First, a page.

Traffic accident management as an approach to improve public security and reduce economic losses has received public attention for a long time, among which traffic accidents post-impact prediction (TAPIP) is one of the most important procedures. However, existing systems and methodologies for TAPIP are insufficient for addressing the problem. The drawbacks include ignoring the recovery process after clearance and failing to make comprehensive prediction in both time and space domain. To this end, we build a 3-stage TAPIP model on highways, using the technology of spiking neural networks (SNNs) and convolutional neural networks (CNNs). By dividing the accident lifetime into two phases, i.e., clean-up phase and recovery phase, the model extracts characteristics in each phase and achieves prediction of spatial-temporal post-impact variables (e.g., clean-up time, recovery time, and accumulative queue length). The framework takes advantage of SNNs to efficiently capture accident spatial-temporal features and CNNs to precisely represent the traffic environment. Integrated with an adaptation and updating mechanism, the whole system works autonomously in an online manner that continues to self-improve during usage. By testing with a new dataset CASTA pertaining to California statewide traffic accidents on highways collected in four years, we prove that the proposed model achieves higher prediction accuracy than other methods (e.g., KNN, shockwave theory, and ANNs). This work is the introduction of SNNs in the traffic accident prediction domain and also a complete description of post-impact in the whole accident lifetime.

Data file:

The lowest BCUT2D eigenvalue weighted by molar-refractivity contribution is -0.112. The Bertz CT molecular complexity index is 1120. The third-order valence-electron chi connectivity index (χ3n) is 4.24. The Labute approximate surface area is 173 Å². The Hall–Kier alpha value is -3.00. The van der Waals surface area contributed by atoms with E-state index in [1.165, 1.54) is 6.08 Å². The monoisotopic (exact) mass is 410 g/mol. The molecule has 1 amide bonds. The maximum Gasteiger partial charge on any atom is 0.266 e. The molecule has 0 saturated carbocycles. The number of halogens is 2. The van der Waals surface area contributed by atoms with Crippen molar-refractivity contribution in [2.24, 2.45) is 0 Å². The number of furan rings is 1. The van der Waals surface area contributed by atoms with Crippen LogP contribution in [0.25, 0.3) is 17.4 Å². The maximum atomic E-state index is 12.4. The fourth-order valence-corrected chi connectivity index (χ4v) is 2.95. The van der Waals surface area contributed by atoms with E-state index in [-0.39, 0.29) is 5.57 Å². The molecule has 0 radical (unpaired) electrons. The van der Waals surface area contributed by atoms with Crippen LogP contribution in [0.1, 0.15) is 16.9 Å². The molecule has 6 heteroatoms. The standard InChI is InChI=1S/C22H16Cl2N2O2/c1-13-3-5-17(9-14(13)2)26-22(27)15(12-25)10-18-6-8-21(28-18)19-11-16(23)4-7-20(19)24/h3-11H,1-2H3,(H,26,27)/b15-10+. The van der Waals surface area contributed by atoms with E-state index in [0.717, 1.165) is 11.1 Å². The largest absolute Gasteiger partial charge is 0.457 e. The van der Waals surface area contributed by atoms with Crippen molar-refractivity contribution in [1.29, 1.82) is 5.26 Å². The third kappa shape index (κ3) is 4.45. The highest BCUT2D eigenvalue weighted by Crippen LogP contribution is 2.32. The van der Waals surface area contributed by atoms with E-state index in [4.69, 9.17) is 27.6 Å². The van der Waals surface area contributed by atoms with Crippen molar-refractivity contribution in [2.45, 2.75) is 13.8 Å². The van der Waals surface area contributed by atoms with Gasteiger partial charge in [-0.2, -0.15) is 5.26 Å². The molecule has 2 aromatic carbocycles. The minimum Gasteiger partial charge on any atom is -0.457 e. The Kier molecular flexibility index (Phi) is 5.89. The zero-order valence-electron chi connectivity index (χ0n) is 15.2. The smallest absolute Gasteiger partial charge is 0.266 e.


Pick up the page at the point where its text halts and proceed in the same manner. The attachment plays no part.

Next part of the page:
1. Introduction

People’s living standards have increased all over the world, leading to an increase in the ownership of private vehicles [1]. While private vehicles have improved people’s traveling experience, they have also contributed to several traffic problems, where traffic safety is one of the main concerns. According to statistical data released by World Health Organization in 2004, road traffic accidents are among the main causes of deaths and injuries all over the world, leading to 1.2 million deaths and 50 million injuries each year [2]. In 2019, the number of traffic accidents in China was 248,000, and the direct property loss was as high as 1.35 billion yuan (China Statistical Yearbook).